Raghu a gauge of quality for India
HE’S been tagged the greatest fast bowler you have never seen and he has already tested batting superstar Virat Kohli on this tour.
Kohli grunted his way through seaming, sharp-lifters in his first net practice at the Gabba on Sunday.
But he was comforted that anything Mitchell Starc and Pat Cummins could serve up had been matched, or even eclipsed, by the fare delivered by a tiny, anonymous craftsman called Raghu.
Raghu, 33, is perhaps the only specialist throw-down bowler to tour with a team in world cricket but is frequently credited with improving the performances of India’s batting overseas and is their secret weapon as they strive for their first Test series win in Australia.
He hails from a village called Kumta on the Arabian Sea and left home as a teenager, headed to the National Cricket Academy in Mumbai where the idea of becoming cricket’s man with the elastic arm was hatched.
With his trusty slingshot device known as a sidearm or “whanger’’, Raghu worked for up to four hours at a time alone in a net developing his 150km/ h bullets – not just pure pace but seam and swing.
He has been with the team for six years and you can see by his engaging facial expressions that net sessions are his Test matches, right down to the committed rhythm of his quirky five-pace run-up and strong, high action.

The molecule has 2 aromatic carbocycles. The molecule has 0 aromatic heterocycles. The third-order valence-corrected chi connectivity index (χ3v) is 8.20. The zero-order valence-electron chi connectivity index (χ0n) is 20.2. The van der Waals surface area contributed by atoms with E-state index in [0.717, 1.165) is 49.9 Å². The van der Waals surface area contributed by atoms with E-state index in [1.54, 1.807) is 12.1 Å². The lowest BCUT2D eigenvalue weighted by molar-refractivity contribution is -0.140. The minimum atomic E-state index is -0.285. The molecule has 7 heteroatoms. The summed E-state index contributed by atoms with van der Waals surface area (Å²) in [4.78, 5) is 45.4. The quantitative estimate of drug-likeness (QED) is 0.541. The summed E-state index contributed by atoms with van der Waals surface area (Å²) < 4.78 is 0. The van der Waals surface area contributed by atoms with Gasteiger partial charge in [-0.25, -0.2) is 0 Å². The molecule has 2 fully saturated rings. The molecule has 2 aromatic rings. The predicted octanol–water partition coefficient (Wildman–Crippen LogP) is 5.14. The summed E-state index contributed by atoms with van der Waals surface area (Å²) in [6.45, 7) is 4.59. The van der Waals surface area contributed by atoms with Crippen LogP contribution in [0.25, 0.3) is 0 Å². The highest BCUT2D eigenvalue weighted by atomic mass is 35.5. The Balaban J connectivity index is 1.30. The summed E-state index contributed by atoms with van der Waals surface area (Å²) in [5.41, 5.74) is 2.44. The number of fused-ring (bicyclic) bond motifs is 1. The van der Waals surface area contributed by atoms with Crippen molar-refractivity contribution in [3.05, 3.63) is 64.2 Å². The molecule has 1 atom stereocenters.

His body language can at times mimic the true Test stars with hands-on-hips disdain after a sloppy leg-side delivery, or a sneaky, triumphant smile when he catches the edge.
In his first net session at the Gabba he extracted Kohli (pictured) out twice through edges and yesterday he would have had vice-captain Rohit Sharma done twice with miscues to midwicket.
Kohli groaned and halfcursed himself once but never complained for he wallows in the challenge and has been known to pull reporters aside at net sessions to tell them how important Raghu is to their campaign. Once you have been “Raghued’’, everything else gets easier.
Because Indian fast bowlers ply their trade on such flat decks, there is a theory they tend to “present’’ the ball rather than dig it into the pitch searching for seam movement.
This is where Raghu comes into his own for he slams it into the deck and gets generous bounce.
Sometimes he gets carried away with himself as evidenced by some bouncers which climbed a metre above the batsmen’s head.
But none of the batsmen whinged. They know there will be much more of the same this summer.